Police Settlement Transparency and Accountability Ordinance

SettlementThis innovative legislation lifts the veil of secrecy on police misconduct litigation settlements and judgments while creating an entirely new regiment of responsibility for the City Council and the police accountability system in Chicago. Upon passing this legislation will be the best practice cities around the country emulate. Chicago’s communities deserve nothing less.

The Police Settlement Transparency and Accountability Ordinance creates an entirely new level of accountability for the Chicago City Council and the police accountability community. No longer will settlements be approved by the City Council without every alderman being full informed of the case details. No longer will the police accountability community hide from city council questions about what is being done to root out this behavior from within the Department.

Here are some of the highlights of the innovations included within this legislation:

  • Alderman will no longer be allowed to approve a settlement with less than all the information necessary to make an informed vote. The ordinance mandates that every alderman be provided with the facts of the case before ANY vote in the city council can be taken.
  • EVERY month that includes a settlement that the city council must approve or a court ordered judgment the public safety committee must hold a public meeting where the only agenda items can be the settlements and judgments. Leaders of the Chicago Police Department, City’s Law Department, and the police accountability organizations must answer questions from the alderman about their response to the alleged misconduct.
  • Mandates that the public safety community hold remedy meetings TWICE a year that are focused entirely on ensuring the Chicago Police Department and police accountability system are doing everything possible to eliminate the behavior that is the basis for the litigation and thus, reducing these burdensome expenditures.
  • It LIFTS the veil of secrecy on all of the money spent by the city to not only pay the settlements and judgments but to defend the cases in court. It also forces the city to provide detailed information about what firms and lawyers are being retained in every case and how much they are being paid for their services.

This ordinance is aimed at making sure that the City Council never repeats the shameful approval of a Laquan McDonald type payout without having the information they need to do their job.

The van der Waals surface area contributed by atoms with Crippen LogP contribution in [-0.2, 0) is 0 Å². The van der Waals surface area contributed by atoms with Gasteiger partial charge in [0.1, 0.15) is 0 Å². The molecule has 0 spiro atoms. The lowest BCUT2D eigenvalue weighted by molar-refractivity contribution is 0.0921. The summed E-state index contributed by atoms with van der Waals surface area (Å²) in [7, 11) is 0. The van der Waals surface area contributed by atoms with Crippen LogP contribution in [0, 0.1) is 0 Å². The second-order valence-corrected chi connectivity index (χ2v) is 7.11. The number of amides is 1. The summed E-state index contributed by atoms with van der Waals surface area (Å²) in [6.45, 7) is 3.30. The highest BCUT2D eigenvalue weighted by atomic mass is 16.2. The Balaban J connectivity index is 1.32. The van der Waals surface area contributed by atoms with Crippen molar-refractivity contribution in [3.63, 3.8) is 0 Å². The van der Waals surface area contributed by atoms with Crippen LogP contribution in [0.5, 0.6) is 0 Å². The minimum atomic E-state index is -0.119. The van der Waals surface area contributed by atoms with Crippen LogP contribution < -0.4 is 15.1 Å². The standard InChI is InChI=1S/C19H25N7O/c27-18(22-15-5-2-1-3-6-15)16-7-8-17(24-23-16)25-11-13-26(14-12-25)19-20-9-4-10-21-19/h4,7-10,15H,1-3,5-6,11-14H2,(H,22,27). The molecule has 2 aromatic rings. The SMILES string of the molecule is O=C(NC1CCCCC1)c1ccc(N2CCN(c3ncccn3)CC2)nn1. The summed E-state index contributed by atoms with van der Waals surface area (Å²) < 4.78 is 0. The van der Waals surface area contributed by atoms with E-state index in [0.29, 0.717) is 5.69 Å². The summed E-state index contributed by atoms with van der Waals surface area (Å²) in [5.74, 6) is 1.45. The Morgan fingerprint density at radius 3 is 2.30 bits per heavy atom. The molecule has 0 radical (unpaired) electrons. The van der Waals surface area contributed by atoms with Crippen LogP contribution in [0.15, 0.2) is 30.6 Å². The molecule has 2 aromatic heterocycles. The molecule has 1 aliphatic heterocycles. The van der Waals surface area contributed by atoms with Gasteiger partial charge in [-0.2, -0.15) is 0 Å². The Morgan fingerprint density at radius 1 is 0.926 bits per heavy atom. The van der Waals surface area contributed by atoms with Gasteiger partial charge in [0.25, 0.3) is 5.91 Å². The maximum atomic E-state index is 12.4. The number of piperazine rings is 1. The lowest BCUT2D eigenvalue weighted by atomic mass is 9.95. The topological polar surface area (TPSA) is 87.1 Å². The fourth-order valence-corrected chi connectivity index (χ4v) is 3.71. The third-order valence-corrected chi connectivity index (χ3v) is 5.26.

The games played by the Emanuel administration like off the record briefings where Alderman are not even allowed to take notes need to be eliminated for good. With public money being spent to pay everyone involved, the process deserves to be public.

The items detailed above are just the highlights. The ordinance Is packed with plenty of additional powerful transparency requirements. You can read the ordinance for yourself here: Police Settlement Transparency and Accountability Ordinance

Settlement & Judgment Transparency is Non-partisan

The transparency requirements mandated by our ordinance should provide those that think the City fails to vigorously fight lawsuits with all the information needed to expose the problems they have been talking about.

Transparency provides information for all sides to use to support their efforts to engage in the democratic process. We hope this ordinance is seen as the non-partisan legislation that it is.

Who is responsible for drafting this ordinance?

This ordinance was drafted by the Chicago Justice Project with significant input by police accountability scholar and Emeritus Professor in the School of Criminology and Criminal Justice at the University of Nebraska, Omaha, Samuel Walker. There was also significant input from three national level police accountability experts in addition to input from members of the civil rights bar in Chicago.

Sign on as a supporter!

Want to add your yourself or your organization as a supporter of this ordinance? Fill out the form below and we will add you to the growing list of organizations that are behind this groud breaking transparency effort.

Tracy has nearly two decades of experience researching and working within criminal justice systems. When Tracy began pursuing a career dedicate to system reform, he found that no single organization existed to promote evidence-based discussions among law enforcement agencies and the communities they serve. Recognizing that citizens in Chicago deserved the right to demand transparency in their criminal justice system, Siska established the Chicago Justice Project. He received his Master of Arts degree in Criminal Justice at the University of Illinois at Chicago.

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